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Manjeet Kaur Vs. State - Court Judgment

LegalCrystal Citation
SubjectCriminal
CourtDelhi High Court
Decided On
Case NumberCriminal Revision Appeal No. 81 of 1984
Judge
Reported in27(1985)DLT31
ActsIndian Penal Code (IPC), 1860 - Sections 302/304
AppellantManjeet Kaur
RespondentState
Advocates: O.N. Vohra,; S.T. Singh and; R.D. Mehra, Advs
Cases Referred and Union of India v. Profulla Kumar and
Excerpt:
- - it is now well settled that while framing charge, the court has not to come to any tentative view that the material gathered would or was likely to result in conviction. all that has to be seen is that there is strong suspicion pointing to the involvement of the accused in the crime. at this stage even a very strong suspicion founded upon materials before the court, which leads him to form a presumptive opinion as to the existence of the factual ingredients constituting the offence alleged, may justify the framing of charges against the accused in respect of the commission of that offence......and her husband h.s. suri were directed to be charged under section 302/34 jpc for the murder of arun kumar gupta on the night between 26th and 27th august, 1982. the charge was framed on 12-3-1984.(2) the background of the prosecution case is that arun kumar gupta was having a factory at shahdara, and manufacturing copper and super enamel wires. he had got some machines installed there, which were not working properly and as such he engaged the services of h.s. suri for their rectification and putting them in order. an amount of rs. 50,000.00 was said to have been paid to him for this purpose. h.s. suri had a similar factory of his own in partnership with others. h.s. suri was, however, able to set right two of the machines, while the third did not still operate properly. in the.....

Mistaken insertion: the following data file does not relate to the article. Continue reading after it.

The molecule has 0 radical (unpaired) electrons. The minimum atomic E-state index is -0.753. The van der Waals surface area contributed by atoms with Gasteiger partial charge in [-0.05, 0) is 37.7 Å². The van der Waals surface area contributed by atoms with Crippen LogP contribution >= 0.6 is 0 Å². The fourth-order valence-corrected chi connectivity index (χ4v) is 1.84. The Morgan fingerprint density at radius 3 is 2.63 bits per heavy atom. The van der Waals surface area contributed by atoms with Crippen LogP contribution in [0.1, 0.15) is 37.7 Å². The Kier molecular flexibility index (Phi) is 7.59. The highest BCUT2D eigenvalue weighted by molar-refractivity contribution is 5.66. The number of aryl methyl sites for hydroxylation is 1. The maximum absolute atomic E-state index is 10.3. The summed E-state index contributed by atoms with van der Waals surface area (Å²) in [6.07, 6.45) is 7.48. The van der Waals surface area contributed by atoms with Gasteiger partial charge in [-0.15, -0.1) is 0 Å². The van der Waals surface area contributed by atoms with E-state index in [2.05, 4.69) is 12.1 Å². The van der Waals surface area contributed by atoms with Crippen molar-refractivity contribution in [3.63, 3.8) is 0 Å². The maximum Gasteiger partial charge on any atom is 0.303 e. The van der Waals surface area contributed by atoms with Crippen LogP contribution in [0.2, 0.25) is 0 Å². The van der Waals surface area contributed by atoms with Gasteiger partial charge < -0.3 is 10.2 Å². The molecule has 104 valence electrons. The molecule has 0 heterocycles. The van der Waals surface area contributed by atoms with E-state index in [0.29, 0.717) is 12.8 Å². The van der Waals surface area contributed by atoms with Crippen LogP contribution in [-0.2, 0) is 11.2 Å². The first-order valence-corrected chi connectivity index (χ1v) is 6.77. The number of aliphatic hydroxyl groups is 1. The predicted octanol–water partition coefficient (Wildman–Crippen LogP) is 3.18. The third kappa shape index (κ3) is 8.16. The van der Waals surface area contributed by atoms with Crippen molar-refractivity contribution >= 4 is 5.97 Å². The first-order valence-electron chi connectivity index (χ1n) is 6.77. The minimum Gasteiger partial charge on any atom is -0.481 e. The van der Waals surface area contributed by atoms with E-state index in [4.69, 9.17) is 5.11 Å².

Judgment:

D.R. Khanna, J.

(1) This criminal revision by Smt Manjit Kaur is directed against an order dated 5-3-1984 of Sh. P.L. Singla, Additional Sessions Judge whereby she and her husband H.S. Suri were directed to be charged under Section 302/34 Jpc for the murder of Arun Kumar Gupta on the night between 26th and 27th August, 1982. The charge was framed on 12-3-1984.

(2) The background of the prosecution case is that Arun Kumar Gupta was having a factory at Shahdara, and manufacturing copper and super enamel wires. He had got some machines installed there, which were not working properly and as such he engaged the services of H.S. Suri for their rectification and putting them in order. An amount of Rs. 50,000.00 was said to have been paid to him for this purpose. H.S. Suri had a similar factory of his own in partnership with others. H.S. Suri was, however, able to set right two of the machines, while the third did not still operate properly. In the meanwhile Arun Kumar Gupta decided to dispose of the factory along with the machinery.